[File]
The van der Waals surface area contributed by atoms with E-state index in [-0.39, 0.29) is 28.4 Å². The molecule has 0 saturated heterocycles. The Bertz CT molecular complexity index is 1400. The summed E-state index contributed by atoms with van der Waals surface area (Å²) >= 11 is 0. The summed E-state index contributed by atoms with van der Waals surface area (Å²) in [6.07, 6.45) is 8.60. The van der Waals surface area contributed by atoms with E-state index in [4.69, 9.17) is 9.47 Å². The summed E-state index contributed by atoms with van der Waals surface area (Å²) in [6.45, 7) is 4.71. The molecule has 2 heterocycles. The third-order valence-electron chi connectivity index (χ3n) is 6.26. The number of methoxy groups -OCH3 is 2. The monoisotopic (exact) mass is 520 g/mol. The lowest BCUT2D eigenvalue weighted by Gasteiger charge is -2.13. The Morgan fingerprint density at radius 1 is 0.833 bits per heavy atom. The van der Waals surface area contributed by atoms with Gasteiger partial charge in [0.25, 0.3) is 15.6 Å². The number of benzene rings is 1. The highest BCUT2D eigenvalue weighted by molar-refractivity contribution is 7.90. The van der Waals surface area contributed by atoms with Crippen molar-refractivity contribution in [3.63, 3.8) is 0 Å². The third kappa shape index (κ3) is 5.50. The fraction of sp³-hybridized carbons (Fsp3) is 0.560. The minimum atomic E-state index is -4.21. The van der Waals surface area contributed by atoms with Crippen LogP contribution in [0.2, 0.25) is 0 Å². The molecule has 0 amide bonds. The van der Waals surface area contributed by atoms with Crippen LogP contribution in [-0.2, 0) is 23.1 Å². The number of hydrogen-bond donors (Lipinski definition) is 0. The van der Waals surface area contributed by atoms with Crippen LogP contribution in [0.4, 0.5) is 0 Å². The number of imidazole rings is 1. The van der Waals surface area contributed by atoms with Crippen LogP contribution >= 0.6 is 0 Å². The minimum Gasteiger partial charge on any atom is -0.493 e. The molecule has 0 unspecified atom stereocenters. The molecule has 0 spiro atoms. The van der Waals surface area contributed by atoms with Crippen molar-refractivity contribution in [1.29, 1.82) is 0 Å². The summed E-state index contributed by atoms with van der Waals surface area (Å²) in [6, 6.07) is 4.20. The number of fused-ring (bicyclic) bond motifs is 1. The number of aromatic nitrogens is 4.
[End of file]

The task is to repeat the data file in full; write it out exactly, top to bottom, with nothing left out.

The van der Waals surface area contributed by atoms with E-state index in [-0.39, 0.29) is 28.4 Å². The molecule has 0 saturated heterocycles. The Bertz CT molecular complexity index is 1400. The summed E-state index contributed by atoms with van der Waals surface area (Å²) >= 11 is 0. The summed E-state index contributed by atoms with van der Waals surface area (Å²) in [6.07, 6.45) is 8.60. The van der Waals surface area contributed by atoms with E-state index in [4.69, 9.17) is 9.47 Å². The summed E-state index contributed by atoms with van der Waals surface area (Å²) in [6.45, 7) is 4.71. The molecule has 2 heterocycles. The third-order valence-electron chi connectivity index (χ3n) is 6.26. The number of methoxy groups -OCH3 is 2. The monoisotopic (exact) mass is 520 g/mol. The lowest BCUT2D eigenvalue weighted by Gasteiger charge is -2.13. The Morgan fingerprint density at radius 1 is 0.833 bits per heavy atom. The van der Waals surface area contributed by atoms with Gasteiger partial charge in [0.25, 0.3) is 15.6 Å². The number of benzene rings is 1. The highest BCUT2D eigenvalue weighted by molar-refractivity contribution is 7.90. The van der Waals surface area contributed by atoms with Crippen molar-refractivity contribution in [3.63, 3.8) is 0 Å². The third kappa shape index (κ3) is 5.50. The fraction of sp³-hybridized carbons (Fsp3) is 0.560. The minimum atomic E-state index is -4.21. The van der Waals surface area contributed by atoms with Crippen LogP contribution in [0.2, 0.25) is 0 Å². The molecule has 0 amide bonds. The van der Waals surface area contributed by atoms with Crippen LogP contribution in [-0.2, 0) is 23.1 Å². The number of hydrogen-bond donors (Lipinski definition) is 0. The van der Waals surface area contributed by atoms with Crippen LogP contribution in [0.4, 0.5) is 0 Å². The number of imidazole rings is 1. The van der Waals surface area contributed by atoms with Crippen LogP contribution >= 0.6 is 0 Å². The minimum Gasteiger partial charge on any atom is -0.493 e. The molecule has 0 unspecified atom stereocenters. The molecule has 0 spiro atoms. The van der Waals surface area contributed by atoms with Crippen molar-refractivity contribution in [1.29, 1.82) is 0 Å². The summed E-state index contributed by atoms with van der Waals surface area (Å²) in [6, 6.07) is 4.20. The number of fused-ring (bicyclic) bond motifs is 1. The number of aromatic nitrogens is 4.